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Tourism became the world’s first industry in the last decades of the 20th century. In this paper we examine the features of Spanish info-promotional materials, i.e. the official tourist brochures whose aim is to attract visitors and provide them with adequate information, as well as their English versions. We will assess four texts published by the Tourist Board of the Autonomous Government of the Principality of Asturias, in Northern Spain. The paper will examine the features (situational, interpersonal, ideational and textual) of the Spanish texts from a functional perspective, in an attempt to explore whether the information included is relevant for the communicative purposes of the texts. The next section will discuss the English translations, with particular reference to grammatical conventions, proper names and lexical choices. In the final discussion, we present some of the shortcomings of the texts and the problems deriving from certain cultural assumptions and linguistic choices. The paper concludes with some remarks about the need to involve specialists from various fields in the production of this type of materials.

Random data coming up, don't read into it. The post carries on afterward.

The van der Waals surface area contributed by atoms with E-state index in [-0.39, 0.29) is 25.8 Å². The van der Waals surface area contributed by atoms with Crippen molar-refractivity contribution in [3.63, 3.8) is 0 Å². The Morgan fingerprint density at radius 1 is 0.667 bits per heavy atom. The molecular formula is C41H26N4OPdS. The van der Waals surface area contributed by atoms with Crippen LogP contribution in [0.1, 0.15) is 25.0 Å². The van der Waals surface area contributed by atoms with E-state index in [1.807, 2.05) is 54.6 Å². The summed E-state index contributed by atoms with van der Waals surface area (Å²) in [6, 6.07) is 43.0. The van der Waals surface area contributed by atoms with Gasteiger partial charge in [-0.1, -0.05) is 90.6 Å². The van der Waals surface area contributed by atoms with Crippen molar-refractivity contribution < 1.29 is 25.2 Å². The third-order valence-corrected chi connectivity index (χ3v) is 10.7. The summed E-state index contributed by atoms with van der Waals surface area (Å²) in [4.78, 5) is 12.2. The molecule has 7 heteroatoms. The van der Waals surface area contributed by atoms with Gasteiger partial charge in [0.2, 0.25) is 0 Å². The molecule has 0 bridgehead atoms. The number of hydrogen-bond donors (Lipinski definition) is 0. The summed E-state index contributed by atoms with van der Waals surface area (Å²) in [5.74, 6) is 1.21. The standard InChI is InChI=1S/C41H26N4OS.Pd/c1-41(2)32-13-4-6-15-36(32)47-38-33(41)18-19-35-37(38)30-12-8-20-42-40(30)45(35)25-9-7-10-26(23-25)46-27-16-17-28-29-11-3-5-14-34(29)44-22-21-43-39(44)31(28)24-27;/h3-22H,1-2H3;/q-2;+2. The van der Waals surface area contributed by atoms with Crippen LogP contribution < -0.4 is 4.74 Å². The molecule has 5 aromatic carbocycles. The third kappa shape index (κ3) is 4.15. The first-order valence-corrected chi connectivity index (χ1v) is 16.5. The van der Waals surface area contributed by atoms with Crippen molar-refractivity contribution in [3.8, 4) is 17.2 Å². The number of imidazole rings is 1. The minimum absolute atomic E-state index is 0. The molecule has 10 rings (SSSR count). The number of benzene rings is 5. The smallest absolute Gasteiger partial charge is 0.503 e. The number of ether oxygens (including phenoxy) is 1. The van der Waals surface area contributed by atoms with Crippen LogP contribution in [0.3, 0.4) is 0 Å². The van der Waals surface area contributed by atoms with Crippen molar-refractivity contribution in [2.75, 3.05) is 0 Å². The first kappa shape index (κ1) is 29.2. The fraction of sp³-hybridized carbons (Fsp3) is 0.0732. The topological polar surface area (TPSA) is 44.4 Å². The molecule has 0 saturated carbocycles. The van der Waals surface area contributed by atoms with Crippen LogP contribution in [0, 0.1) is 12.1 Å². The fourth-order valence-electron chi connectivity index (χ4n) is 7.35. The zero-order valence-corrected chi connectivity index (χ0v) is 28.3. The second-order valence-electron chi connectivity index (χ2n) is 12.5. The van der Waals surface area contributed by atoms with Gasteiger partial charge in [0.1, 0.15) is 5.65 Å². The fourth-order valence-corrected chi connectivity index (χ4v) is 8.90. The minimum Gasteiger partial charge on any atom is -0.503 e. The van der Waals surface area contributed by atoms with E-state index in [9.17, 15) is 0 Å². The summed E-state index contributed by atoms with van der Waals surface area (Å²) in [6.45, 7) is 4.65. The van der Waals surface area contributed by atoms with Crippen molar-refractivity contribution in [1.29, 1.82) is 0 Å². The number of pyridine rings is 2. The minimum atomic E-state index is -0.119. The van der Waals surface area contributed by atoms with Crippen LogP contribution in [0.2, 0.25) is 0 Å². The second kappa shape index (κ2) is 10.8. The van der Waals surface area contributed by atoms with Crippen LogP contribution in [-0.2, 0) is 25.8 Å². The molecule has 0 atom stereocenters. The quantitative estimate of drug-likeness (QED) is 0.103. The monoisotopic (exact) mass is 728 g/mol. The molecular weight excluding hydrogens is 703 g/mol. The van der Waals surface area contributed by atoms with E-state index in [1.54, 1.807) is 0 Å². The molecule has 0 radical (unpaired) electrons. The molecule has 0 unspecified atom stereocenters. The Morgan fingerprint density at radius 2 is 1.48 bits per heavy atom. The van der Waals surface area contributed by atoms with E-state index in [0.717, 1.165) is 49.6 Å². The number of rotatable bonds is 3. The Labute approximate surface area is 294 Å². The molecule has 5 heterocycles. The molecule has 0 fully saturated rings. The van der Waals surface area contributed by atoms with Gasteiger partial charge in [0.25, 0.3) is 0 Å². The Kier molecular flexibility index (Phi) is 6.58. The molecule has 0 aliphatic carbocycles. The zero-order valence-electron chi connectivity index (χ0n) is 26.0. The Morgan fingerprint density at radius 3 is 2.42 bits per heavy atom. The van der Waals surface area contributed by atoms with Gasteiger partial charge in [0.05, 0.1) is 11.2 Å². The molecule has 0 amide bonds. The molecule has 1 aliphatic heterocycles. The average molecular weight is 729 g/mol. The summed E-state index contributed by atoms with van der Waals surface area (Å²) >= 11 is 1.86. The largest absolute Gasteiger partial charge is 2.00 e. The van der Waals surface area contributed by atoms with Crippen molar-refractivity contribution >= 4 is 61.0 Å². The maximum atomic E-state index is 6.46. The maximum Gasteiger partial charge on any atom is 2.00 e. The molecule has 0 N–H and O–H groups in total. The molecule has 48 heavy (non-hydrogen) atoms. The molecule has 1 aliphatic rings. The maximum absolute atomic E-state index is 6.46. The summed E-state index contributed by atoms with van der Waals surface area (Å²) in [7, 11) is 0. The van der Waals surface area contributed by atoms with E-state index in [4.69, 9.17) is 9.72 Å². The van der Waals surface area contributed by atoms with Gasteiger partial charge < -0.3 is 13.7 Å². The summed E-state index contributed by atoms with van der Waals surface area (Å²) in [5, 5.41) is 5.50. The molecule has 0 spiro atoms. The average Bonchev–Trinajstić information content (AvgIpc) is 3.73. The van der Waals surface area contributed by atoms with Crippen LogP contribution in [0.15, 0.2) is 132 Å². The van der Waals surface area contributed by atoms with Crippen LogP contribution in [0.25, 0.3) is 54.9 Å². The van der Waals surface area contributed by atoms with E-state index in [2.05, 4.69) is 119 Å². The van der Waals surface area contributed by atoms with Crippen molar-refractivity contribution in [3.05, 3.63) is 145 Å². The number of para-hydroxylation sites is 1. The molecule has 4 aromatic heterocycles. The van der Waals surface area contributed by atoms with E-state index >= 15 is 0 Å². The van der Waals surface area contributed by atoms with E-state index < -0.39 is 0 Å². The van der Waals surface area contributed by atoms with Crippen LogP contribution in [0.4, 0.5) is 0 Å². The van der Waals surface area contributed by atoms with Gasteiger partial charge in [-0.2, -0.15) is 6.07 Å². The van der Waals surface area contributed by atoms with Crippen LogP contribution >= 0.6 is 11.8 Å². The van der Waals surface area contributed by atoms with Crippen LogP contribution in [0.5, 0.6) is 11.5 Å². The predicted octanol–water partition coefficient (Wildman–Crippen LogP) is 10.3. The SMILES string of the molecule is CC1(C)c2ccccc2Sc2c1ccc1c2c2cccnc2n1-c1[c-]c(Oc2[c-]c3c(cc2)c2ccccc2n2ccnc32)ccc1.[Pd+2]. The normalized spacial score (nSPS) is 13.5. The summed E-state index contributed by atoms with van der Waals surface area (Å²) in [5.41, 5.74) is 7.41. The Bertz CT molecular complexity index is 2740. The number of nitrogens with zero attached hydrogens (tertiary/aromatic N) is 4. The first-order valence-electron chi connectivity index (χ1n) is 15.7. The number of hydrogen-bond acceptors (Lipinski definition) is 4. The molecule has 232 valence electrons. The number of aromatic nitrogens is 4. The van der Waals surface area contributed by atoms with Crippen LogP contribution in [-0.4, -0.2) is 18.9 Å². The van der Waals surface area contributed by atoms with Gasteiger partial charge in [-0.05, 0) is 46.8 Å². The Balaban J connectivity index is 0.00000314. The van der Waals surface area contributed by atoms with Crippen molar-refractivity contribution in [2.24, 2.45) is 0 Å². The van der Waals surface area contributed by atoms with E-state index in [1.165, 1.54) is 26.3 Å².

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depend on its resemblance to the source text. Calling the translation of such texts (operation manuals, tourist brochures, etc.) service translations, Gutt excludes them from the concept of ’translation proper’, since they do not represent interlingual

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